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Family Business Matters 08/30 07:26

Family Business Matters 08/30 07:26

Prevent Fireworks

Attention to three areas can help keep people on the same page and prevent
deeper conflicts from tearing the fabric of family relationships.

By Lance Woodbury
DTN Farm Business Adviser

In helping families communicate about the future of their farm or ranch, we
often run into conflicts between family members. These conflicts come from a
variety of sources, such as past behavior or different expectations about how
situations should be handled.

A seemingly rude comment, the lack of an invitation to a business meeting or
family event, going around someone to get something done or changing plans
without notification are just a few examples of what can lead to fireworks in
the family business.

Conflicts also arise from misunderstandings, basic assumptions and different
visions about the future of the business. These conflicts can go deeper,
shaking the foundation of the entire family business partnership and sometimes
resulting in the unwinding of the enterprise.

Expecting there will never be such conflicts in a family business is naive.
However, attention to a few important topics sooner rather than later can help
prevent these deeper conflicts from tearing the fabric of family relationships.
Consider the following three areas that help keep people on the same page.


Family members in different parts of the business, such as crops, livestock
or the office, or even off-farm owners, have access to different levels of
information. Someone in the office might have information related to finances.
One or two people might be focused on grain marketing decisions. Someone
working outside may have better information on equipment needs or crop
conditions. Many people have some knowledge of a part of the family enterprise.

To work well together as partners, it is important that family members have
a common level of understanding about key issues affecting the business. Not
everyone needs to know every detail, but most current and future owners benefit
by having a grasp of key business issues, problems and projections. Taking time
to share that information helps reduce the information gap and builds a shared


Participating in a family farm or ranch offers a variety of vocational
rewards. Growing crops, feeding others, being outside, working with family and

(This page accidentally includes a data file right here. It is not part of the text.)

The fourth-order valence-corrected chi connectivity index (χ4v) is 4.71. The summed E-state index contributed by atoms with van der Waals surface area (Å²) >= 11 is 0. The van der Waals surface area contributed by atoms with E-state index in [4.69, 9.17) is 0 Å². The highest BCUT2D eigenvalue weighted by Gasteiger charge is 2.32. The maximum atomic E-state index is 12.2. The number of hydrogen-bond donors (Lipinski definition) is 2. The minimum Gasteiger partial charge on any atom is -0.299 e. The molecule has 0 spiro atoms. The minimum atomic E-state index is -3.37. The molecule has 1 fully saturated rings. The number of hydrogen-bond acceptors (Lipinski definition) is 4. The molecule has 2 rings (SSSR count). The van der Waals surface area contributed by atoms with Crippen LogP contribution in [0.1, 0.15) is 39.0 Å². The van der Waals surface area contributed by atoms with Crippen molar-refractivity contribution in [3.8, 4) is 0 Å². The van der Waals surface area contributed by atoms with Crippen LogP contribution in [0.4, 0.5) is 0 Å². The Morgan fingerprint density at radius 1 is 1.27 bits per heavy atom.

caring for animals can be deeply satisfying. But, as a business, people also
expect some level of financial reward. A living wage, basic benefits, a return
on investment, growth of one's net worth and a balance of work and personal
time are a few of the expectations your partners may have.

With a family's desire to work together coupled with those intangible
rewards, many family businesses do not formalize the financial rewards or
expectations the same way a non-family business might. Because rewards are not
formally discussed, dissatisfaction grows, and a chasm develops between
expected and actual rewards. Spelling out wage, benefit, dividend and capital
distribution policies helps to prevent financial dissatisfaction from breaking
up the partnership.


There is often generational momentum to continue operating, or at least
owning, the family farm or ranch. But, as more people inherit ownership and the
number of partners grows, sparks can fly. Many of these new partners didn't
make the original decision to be in business together -- their parents made
them partners. It is helpful, every so often, to review the reasons you want to
continue in business together. If someone wants to exit, it is easier to bring
it up if there is a regular pattern of evaluation.

Partnerships are hard work, and many people try to avoid partnerships
altogether. But, family ties, the cost of land and the generational nature of
our industry make partnership maintenance an important activity. Sharing
information, clarifying rewards and reminding one another of the reasons for
your partnership will help prolong and enrich your family business partnership.


Editor's Note: Write Lance Woodbury at Family Business Matters, 2204
Lakeshore Dr., Suite 415, Birmingham, AL 35209, or email


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